Keizer’s book deals with unwanted sound as “a complex phenomenon that reveals our complexity as human beings.” But he also knows that noise is a personal issue. In a postscript he offers “Practical Considerations for Noise Disputes,” including strategies for those suffering from noise and other strategies for those likely to be making noise.
Among his best advice: “To stand and fight a noise is a braver course than to cut and run,” but “especially in cases of noise that will last only for a limited duration (graduation parties, civic celebrations, etc.), consider the possibility of getting away.”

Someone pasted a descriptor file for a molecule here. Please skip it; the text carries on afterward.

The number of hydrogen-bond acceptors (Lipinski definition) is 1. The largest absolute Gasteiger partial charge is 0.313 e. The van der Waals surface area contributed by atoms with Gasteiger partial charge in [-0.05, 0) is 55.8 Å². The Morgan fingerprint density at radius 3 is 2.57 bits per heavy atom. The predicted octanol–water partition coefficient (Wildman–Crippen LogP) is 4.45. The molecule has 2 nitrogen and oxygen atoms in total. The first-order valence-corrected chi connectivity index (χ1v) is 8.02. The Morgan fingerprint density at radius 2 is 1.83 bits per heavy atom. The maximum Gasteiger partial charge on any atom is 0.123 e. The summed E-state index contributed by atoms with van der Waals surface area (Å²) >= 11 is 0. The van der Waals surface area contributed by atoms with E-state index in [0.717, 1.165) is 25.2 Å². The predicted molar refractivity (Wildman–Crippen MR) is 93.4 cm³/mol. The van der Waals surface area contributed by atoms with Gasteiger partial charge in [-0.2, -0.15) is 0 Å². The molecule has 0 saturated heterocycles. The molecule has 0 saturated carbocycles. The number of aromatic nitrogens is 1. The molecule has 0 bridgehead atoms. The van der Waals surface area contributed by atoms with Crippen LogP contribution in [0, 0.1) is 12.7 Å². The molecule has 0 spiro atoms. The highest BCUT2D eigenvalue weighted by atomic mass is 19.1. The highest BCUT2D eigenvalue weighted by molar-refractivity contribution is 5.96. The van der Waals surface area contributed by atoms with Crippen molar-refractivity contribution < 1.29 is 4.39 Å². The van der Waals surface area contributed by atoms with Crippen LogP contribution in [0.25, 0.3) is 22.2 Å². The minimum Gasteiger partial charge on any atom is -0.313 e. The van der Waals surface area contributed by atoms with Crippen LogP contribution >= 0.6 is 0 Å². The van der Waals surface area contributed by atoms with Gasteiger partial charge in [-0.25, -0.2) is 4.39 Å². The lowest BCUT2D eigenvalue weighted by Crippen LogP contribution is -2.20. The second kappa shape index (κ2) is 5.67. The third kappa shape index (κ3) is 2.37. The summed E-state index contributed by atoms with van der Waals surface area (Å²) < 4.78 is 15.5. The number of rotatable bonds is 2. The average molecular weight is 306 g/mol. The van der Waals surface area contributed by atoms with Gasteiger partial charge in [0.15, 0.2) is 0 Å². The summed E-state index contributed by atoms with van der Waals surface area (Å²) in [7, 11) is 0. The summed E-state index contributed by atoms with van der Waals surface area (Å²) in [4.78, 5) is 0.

And the converse: “Inviting people to a noisy celebration often makes it more tolerable to them — even if they decide not to come.”
As an occasional combatant on either side of the noise issue, I read Keizer’s common sense strategies and wince: Why hadn’t I thought things through before I embarked on any number of noise battles with neighbors?
At the next lake association meeting, I could stand up and read some of Keizer’s strategies in a loud and clear voice. Everyone would hear me, I am sure. The unanswered question would be whether anyone would do as my teenage sons did several years ago, and actually listen to me. But in such a noisy world, who can be expected to listen?